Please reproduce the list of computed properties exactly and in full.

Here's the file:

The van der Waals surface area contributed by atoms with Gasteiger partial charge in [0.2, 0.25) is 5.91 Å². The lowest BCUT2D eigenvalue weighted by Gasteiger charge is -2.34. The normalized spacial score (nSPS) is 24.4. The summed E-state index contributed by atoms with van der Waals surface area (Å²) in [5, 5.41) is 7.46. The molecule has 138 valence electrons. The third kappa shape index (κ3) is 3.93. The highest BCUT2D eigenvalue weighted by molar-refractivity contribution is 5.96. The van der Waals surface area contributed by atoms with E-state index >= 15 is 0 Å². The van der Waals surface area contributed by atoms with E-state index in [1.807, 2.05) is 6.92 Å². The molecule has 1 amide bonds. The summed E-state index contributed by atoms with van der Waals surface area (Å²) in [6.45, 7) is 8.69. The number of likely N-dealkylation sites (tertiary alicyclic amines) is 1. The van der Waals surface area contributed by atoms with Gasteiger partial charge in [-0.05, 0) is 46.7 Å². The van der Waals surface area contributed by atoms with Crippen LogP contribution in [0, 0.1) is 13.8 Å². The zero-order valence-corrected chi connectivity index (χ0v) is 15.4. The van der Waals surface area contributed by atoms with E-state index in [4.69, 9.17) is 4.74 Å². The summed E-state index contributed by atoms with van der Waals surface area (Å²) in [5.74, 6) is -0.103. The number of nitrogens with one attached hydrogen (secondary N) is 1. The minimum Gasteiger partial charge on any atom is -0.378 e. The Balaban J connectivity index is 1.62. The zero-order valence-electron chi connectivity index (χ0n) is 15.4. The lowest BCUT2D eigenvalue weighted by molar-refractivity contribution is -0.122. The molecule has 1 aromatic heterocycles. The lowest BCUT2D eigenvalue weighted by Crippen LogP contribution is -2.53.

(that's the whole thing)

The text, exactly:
The van der Waals surface area contributed by atoms with Gasteiger partial charge in [0.2, 0.25) is 5.91 Å². The lowest BCUT2D eigenvalue weighted by Gasteiger charge is -2.34. The normalized spacial score (nSPS) is 24.4. The summed E-state index contributed by atoms with van der Waals surface area (Å²) in [5, 5.41) is 7.46. The molecule has 138 valence electrons. The third kappa shape index (κ3) is 3.93. The highest BCUT2D eigenvalue weighted by molar-refractivity contribution is 5.96. The van der Waals surface area contributed by atoms with E-state index >= 15 is 0 Å². The van der Waals surface area contributed by atoms with E-state index in [1.807, 2.05) is 6.92 Å². The molecule has 1 amide bonds. The summed E-state index contributed by atoms with van der Waals surface area (Å²) in [6.45, 7) is 8.69. The number of likely N-dealkylation sites (tertiary alicyclic amines) is 1. The van der Waals surface area contributed by atoms with Gasteiger partial charge in [-0.05, 0) is 46.7 Å². The van der Waals surface area contributed by atoms with Crippen LogP contribution in [0, 0.1) is 13.8 Å². The zero-order valence-corrected chi connectivity index (χ0v) is 15.4. The van der Waals surface area contributed by atoms with E-state index in [4.69, 9.17) is 4.74 Å². The summed E-state index contributed by atoms with van der Waals surface area (Å²) in [5.74, 6) is -0.103. The number of nitrogens with one attached hydrogen (secondary N) is 1. The minimum Gasteiger partial charge on any atom is -0.378 e. The Balaban J connectivity index is 1.62. The zero-order valence-electron chi connectivity index (χ0n) is 15.4. The lowest BCUT2D eigenvalue weighted by molar-refractivity contribution is -0.122. The molecule has 1 aromatic heterocycles. The lowest BCUT2D eigenvalue weighted by Crippen LogP contribution is -2.53.